It’s 2017, and the 20-something population has come a long way. Gone are the days of men heading to work and women staying home — our society has worked hard to even the playing field and, while it’s not necessarily perfect, it’s much better than it was in the last century.
Still, male and female millennials have their differences, however subtle. The following are four ways this generation of men and women differentiate themselves from one another. Find out if you fall in line with people your age, or if your habits defy the lives of most 20-somethings around you.
- They Want Different Careers
In the past, men and women’s careers were completely divided: namely, women were teachers, nurses and secretaries, while men did everything else. Nowadays, of course, everyone can follow any career path out there. But women and men have separated themselves by the career paths they choose.
A 2016 survey by Indeed.com revealed that millennial men and women have much different career interests. One in four women had interest in pursuing the healthcare field, whereas 11 percent of male respondents felt the same draw. On the other hand, one in four men said “yes” to careers in business and financial operations; only 17% of women felt the same way about that field.
In general, science, technology, engineering and math (STEM) jobs do not attract nearly as many women as they do men. Gender pay disparity and lack of female recruiting play into these numbers, even in this day and age. But more and more companies are making an effort to pay more and hire more women, which means millennials may experience a more even playing field as they mature.
- Men Love Tech the Most
Millennial men and women are known for their love for and mastery of modern technology. And, while both genders have their hands on smartphones, tablets and TVs galore, it’s the boys who make the fastest moves to swoop up the newest iterations of these products when they hit the market.
The men are 2.5 times more likely to pick up the latest technology and incorporate it into their daily lives. Men are also more likely to rely on online shopping for the bulk of their retail needs: 40 percent said they wish they could buy everything online in a recent survey by eMarketer. They also rely on online auction sites and mobile apps more heavily than female shoppers.
- They Get Around Differently Than Their Predecessors
It’s widely known that men tend to have an advantage in the car-buying process. Dealerships have, in the past, taken men more seriously in the negotiation process and tend to offer lower prices to them as opposed to their female counterparts.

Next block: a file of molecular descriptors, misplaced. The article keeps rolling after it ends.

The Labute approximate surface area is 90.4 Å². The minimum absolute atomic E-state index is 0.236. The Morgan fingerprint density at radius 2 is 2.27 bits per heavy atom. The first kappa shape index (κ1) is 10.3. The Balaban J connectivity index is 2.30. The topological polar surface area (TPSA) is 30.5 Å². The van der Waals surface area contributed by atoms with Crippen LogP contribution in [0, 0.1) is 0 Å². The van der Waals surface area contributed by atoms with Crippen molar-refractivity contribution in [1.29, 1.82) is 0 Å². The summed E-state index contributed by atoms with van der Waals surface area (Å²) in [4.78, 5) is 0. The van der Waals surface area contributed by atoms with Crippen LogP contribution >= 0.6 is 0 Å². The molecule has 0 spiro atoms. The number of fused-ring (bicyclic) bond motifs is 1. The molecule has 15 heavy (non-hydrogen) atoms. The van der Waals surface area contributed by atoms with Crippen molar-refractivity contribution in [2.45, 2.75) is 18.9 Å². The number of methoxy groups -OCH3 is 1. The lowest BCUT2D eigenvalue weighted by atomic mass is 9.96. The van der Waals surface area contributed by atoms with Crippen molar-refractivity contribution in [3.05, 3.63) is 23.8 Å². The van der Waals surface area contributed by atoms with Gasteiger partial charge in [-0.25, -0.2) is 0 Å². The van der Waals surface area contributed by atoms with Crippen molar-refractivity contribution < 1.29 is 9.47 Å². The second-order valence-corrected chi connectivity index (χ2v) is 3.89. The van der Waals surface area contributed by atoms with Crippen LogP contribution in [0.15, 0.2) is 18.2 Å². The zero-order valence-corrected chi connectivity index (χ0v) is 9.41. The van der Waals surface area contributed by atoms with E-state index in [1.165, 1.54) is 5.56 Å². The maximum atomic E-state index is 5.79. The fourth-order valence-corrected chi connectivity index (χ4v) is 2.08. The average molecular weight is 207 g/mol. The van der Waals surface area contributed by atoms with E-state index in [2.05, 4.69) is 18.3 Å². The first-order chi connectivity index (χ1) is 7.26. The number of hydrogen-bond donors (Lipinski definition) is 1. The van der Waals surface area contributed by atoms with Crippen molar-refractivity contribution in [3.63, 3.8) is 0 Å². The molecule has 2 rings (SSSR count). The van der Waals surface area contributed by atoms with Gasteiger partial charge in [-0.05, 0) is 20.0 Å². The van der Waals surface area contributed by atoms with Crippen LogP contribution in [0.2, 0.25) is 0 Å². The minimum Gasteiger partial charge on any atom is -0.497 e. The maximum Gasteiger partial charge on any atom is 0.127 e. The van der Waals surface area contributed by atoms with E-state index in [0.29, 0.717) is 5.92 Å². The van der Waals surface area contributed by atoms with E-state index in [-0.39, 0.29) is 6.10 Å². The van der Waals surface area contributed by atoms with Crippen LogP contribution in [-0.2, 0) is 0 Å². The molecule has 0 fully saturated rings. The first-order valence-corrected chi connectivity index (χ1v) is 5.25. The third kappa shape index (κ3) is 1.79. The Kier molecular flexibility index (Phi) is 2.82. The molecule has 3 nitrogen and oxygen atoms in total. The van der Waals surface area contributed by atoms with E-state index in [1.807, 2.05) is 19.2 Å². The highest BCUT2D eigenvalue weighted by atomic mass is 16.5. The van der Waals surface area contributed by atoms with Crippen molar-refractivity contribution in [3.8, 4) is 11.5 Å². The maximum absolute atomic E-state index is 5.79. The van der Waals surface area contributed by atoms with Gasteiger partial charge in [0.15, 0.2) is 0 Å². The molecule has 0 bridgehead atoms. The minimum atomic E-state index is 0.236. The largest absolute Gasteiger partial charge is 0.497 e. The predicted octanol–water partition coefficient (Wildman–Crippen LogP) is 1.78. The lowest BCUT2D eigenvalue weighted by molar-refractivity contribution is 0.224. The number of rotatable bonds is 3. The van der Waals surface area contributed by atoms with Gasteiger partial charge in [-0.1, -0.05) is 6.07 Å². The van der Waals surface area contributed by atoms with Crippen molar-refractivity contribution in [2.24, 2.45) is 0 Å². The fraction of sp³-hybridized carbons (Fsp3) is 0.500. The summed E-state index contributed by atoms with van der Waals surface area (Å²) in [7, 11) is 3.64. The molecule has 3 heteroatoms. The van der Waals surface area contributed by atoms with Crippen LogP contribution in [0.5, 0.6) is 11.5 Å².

But today’s woman is self-assured and empowered as she shops for cars. Not only that, but the men around them find they’re more logical than men in buying a new ride. Oh, and millennial men believe that women have the upper hand in negotiating now, with 60% saying women are better at bargaining.
- But Men May Still Hold Traditional Views on Family
By all appearances, the millennial generation veers much more liberal than the generations from which it descends. But The New York Times’ General Social Survey revealed in 2014 that male millennials may strive for a more old-school version of family and achievement.
Only 52% of millennial male respondents disagreed with the following statement: “It is much better for everyone involved if the man is the achiever outside the home and the woman takes care of the home and family.” By comparison, 83% of respondents in the same age group disagreed with this statement in 1994.
Political scientists have explained that men may be searching for dominance as women earn equality in the workforce. Others say two-earner couples have seen the difficulties working parents face and believe life would be less stressful if both parents stayed home. If that were the case, though, women would likely have responded similarly to the stay-at-home question; a whopping 74% of women disagreed to the above statement.
There’s No Right or Wrong Answer, Though
These are four very general ways that millennial men and women differ. There’s no way to differentiate between the sexes that’s going to be foolproof: despite majority numbers on a survey or trends that swing in one direction, there will always be outlier millennials forging their own paths and following their own beliefs.
For that reason, take the above with a grain of salt. You may see yourself in the trends, or you may find yourself scratching your head confusedly, wondering if you’re reading about the right generation. The most important thing for a generation to do is live well and make the world better and more equal — the rest will fall into place.